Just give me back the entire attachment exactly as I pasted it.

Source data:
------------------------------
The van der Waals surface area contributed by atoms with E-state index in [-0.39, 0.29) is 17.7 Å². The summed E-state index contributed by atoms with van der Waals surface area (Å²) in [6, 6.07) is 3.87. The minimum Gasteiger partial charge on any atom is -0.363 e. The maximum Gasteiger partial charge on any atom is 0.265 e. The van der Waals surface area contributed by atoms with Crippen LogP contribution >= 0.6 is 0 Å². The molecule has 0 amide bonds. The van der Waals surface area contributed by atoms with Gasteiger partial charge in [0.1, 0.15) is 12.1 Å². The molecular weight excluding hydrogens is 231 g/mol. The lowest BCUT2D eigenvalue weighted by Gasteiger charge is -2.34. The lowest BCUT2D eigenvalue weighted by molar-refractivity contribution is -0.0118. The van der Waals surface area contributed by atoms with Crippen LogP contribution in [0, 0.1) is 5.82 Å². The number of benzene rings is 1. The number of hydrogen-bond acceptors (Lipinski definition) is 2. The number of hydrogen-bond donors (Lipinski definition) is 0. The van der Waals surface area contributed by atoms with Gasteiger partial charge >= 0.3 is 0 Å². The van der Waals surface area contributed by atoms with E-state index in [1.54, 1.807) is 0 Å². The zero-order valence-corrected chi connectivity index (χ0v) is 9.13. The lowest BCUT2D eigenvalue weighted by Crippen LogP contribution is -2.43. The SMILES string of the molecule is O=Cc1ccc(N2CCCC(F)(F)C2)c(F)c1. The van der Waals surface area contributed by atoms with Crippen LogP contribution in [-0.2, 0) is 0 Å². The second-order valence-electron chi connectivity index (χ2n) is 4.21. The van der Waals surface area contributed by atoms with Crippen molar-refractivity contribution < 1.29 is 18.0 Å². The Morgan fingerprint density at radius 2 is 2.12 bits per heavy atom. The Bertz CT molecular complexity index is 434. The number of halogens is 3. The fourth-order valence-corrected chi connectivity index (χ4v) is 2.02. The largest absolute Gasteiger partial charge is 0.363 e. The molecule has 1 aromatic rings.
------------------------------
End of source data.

The van der Waals surface area contributed by atoms with E-state index in [-0.39, 0.29) is 17.7 Å². The summed E-state index contributed by atoms with van der Waals surface area (Å²) in [6, 6.07) is 3.87. The minimum Gasteiger partial charge on any atom is -0.363 e. The maximum Gasteiger partial charge on any atom is 0.265 e. The van der Waals surface area contributed by atoms with Crippen LogP contribution >= 0.6 is 0 Å². The molecule has 0 amide bonds. The van der Waals surface area contributed by atoms with Gasteiger partial charge in [0.1, 0.15) is 12.1 Å². The molecular weight excluding hydrogens is 231 g/mol. The lowest BCUT2D eigenvalue weighted by Gasteiger charge is -2.34. The lowest BCUT2D eigenvalue weighted by molar-refractivity contribution is -0.0118. The van der Waals surface area contributed by atoms with Crippen LogP contribution in [0, 0.1) is 5.82 Å². The number of benzene rings is 1. The number of hydrogen-bond acceptors (Lipinski definition) is 2. The number of hydrogen-bond donors (Lipinski definition) is 0. The van der Waals surface area contributed by atoms with Gasteiger partial charge >= 0.3 is 0 Å². The van der Waals surface area contributed by atoms with E-state index in [1.54, 1.807) is 0 Å². The zero-order valence-corrected chi connectivity index (χ0v) is 9.13. The lowest BCUT2D eigenvalue weighted by Crippen LogP contribution is -2.43. The SMILES string of the molecule is O=Cc1ccc(N2CCCC(F)(F)C2)c(F)c1. The van der Waals surface area contributed by atoms with Crippen LogP contribution in [-0.2, 0) is 0 Å². The second-order valence-electron chi connectivity index (χ2n) is 4.21. The van der Waals surface area contributed by atoms with Crippen molar-refractivity contribution < 1.29 is 18.0 Å². The Morgan fingerprint density at radius 2 is 2.12 bits per heavy atom. The Bertz CT molecular complexity index is 434. The number of halogens is 3. The fourth-order valence-corrected chi connectivity index (χ4v) is 2.02. The largest absolute Gasteiger partial charge is 0.363 e. The molecule has 1 aromatic rings.